The amount of fish being discarded by commercial fishers could be dramatically reduced under proposed new rules.
If introduced they would represent some of the most significant changes since the introduction of the quota management system 30 years ago.
Critics of the current system said it incentivised operators to dump vast quantities of dead fish, which threatened fish stocks.
A document proposing the rules laid out three options including requiring all target species to be landed regardless of their size, flexibility so more undersized fish could be discarded, or maintaining the status quo.
However, it was clear it favoured tighter rules if the aim of making fisheries more sustainable was to be achieved, with a graph rating the three options giving tighter rules by far the highest score.
Fisheries Minister Stuart Nash insisted all three options would be considered on their merits as consultation got underway.
“We do want to get feedback from the men and women who are out there and so what I will say is you know we have not arrived at any definite conclusion by any stretch of the imagination.”
The minister said requiring fishers to land undersize fish would require people getting their heads around the idea of buying smaller fish at the shop but was confident this was something people would be willing to do.
He was sure the move would not put fishers out of business.
“If after all of the consultation and the research, we actually come to the conclusion that these small inshore fishers are going to go under if we make them land everything then we are going to have to come up with a different model.”
The main method of working out how many fish were left in the sea and if some species were being overfished was to look at how many fish the boats were bringing back.
The less fish they brought back, the less fish there were assumed to be.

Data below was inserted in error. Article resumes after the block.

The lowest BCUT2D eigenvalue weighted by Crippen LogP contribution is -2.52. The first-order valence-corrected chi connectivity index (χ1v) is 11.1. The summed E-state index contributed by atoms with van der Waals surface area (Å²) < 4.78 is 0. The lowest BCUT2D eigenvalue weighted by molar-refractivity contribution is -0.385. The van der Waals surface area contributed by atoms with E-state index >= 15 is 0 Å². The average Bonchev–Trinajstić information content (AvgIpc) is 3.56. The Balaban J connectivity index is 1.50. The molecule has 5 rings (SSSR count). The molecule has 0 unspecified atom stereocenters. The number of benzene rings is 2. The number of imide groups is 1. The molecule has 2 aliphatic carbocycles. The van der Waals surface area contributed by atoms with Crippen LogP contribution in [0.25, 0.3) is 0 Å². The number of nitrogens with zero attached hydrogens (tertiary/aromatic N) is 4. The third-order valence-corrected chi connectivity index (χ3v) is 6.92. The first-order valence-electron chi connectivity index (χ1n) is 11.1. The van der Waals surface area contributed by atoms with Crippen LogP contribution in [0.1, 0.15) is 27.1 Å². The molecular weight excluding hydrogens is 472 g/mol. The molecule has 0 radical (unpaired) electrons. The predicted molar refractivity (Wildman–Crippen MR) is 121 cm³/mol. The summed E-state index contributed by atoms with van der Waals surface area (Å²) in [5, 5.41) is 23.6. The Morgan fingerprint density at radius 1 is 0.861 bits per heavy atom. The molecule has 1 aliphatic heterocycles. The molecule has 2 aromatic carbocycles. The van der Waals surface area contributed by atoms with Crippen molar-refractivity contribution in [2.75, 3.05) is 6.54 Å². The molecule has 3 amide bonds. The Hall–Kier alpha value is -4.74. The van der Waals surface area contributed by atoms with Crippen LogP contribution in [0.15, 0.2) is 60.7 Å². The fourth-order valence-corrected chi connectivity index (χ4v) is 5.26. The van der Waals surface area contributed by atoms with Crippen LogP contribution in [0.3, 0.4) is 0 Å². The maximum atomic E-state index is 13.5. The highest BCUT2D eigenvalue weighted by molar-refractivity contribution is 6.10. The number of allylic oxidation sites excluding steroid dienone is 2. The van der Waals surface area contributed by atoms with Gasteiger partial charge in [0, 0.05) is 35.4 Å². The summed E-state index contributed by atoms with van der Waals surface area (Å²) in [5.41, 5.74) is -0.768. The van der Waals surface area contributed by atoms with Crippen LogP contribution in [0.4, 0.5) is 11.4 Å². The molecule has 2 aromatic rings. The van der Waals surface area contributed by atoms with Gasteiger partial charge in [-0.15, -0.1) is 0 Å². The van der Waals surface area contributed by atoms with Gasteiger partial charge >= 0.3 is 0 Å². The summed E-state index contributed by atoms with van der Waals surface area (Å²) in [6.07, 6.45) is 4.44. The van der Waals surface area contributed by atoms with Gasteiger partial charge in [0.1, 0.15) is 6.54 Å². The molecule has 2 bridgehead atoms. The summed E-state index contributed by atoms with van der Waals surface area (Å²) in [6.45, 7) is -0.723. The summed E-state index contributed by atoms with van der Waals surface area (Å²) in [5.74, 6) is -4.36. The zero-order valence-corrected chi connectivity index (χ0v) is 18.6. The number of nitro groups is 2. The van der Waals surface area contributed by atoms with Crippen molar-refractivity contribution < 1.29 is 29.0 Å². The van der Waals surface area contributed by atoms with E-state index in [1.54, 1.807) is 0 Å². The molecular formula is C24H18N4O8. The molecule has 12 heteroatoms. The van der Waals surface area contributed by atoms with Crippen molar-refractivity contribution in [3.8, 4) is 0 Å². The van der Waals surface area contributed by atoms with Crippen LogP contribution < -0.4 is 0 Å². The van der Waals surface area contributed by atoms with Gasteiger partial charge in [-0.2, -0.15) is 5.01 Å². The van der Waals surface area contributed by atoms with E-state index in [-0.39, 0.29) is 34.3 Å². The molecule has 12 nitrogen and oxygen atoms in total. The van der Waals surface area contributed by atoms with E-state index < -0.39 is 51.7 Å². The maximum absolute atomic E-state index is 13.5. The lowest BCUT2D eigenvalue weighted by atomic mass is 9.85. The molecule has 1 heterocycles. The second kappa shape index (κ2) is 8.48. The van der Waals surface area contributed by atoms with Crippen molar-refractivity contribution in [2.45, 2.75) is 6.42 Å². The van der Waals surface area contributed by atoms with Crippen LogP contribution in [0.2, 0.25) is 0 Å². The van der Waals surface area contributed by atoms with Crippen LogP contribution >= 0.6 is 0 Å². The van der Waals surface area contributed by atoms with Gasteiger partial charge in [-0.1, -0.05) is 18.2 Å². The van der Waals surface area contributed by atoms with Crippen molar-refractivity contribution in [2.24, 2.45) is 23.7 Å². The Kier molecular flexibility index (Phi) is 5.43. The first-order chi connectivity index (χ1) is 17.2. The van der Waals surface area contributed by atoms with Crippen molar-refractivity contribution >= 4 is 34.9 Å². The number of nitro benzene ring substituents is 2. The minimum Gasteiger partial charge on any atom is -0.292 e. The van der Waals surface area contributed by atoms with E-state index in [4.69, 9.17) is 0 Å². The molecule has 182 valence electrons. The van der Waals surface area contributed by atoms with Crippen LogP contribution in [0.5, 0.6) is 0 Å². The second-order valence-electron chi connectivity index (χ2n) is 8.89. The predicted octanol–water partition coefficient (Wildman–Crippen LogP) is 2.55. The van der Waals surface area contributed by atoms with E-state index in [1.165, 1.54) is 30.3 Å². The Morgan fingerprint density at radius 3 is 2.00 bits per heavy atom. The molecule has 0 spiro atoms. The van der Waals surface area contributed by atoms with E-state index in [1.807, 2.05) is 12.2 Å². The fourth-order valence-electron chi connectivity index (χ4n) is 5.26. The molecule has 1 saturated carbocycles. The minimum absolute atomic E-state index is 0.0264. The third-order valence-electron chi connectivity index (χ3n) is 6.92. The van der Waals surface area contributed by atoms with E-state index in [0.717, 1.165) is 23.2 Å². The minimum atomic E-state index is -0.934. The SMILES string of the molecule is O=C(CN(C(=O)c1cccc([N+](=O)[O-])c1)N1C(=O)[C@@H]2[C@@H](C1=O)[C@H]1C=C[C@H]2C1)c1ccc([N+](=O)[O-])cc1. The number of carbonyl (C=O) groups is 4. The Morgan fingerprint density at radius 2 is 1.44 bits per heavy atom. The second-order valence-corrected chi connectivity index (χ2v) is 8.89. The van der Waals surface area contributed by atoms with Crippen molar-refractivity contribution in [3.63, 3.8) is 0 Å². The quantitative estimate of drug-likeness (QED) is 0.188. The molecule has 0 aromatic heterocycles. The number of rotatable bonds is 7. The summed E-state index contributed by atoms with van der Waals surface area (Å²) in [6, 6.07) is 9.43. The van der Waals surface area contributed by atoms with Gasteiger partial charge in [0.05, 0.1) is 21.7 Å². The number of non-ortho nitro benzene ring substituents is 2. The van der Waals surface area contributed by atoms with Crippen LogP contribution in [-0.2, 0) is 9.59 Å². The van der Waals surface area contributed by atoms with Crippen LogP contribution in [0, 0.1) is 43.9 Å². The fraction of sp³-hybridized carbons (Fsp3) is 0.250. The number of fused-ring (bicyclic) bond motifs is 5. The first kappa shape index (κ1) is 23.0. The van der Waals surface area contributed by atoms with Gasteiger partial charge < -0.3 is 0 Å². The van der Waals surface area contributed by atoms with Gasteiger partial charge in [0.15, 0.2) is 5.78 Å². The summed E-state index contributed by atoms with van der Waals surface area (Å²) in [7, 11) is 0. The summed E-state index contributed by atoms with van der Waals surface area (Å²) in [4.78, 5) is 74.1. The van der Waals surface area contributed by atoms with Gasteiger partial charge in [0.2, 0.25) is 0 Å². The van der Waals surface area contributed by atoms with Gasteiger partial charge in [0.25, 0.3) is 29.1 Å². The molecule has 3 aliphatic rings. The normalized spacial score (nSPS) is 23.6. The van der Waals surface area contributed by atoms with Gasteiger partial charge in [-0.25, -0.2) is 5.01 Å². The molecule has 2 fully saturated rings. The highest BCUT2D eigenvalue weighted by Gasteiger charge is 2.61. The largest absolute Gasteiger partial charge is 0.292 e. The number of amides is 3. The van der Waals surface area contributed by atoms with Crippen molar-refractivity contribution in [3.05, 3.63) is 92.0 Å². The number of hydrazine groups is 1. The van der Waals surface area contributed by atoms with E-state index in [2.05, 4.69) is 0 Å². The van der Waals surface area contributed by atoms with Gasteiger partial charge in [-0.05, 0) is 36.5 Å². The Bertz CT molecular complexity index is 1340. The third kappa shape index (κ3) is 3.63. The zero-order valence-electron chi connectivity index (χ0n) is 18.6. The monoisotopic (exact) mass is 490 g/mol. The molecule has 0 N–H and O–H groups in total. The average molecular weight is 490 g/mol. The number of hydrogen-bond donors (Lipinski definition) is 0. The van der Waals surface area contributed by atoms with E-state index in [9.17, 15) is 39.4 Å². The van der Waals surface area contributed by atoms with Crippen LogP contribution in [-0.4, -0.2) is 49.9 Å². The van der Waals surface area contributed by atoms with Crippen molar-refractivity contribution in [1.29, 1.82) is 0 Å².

However, Mr Nash said if a lot of fish was being thrown overboard due to it being undersized, then officials were in the dark when it came to measuring the true health of our fishery.
That Another reason he said why requiring them to bring back all of the fish they caught would be a good idea.
“I made some tarakihi decisions in October and the only information I had apart from the science that Fisheries New Zealand had was the catch data, but what I didn’t have, because it doesn’t have to be recorded, is the number of undersized tarakihi that had been thrown overboard in the course of fishing. So without that knowledge, we really don’t have a fantastic idea of the state of the fisheries.”
The head of industry group, Fisheries Inshore, Jeremy Helson, said while he welcomed some of the changes, it was not as simple as requiring his members to land everything they caught.
He said fishers could not be expected to get by on selling undersized fish alone.
“We need to quantify the number of fish that have been discarded, then you need to potentially add that in to the allowable catch, so that the fish that was previously discarded can now be landed and balanced against quota.”
Greenpeace’s Oceans campaigner, Emily Hunter, said creating a market for undersized fish was not going to produce the cultural change the discussion document called for.
“It speaks to our government basically kowtowing to industry and industry demands. We shouldn’t be creating markets for small low value fish, we need to encourage better accountability such as cameras on boats so that that sort of by catch simply isn’t happening.”
The discussion document is out for consultation until about the middle of the year with legislation possibly being introduced to the house by the end of the year.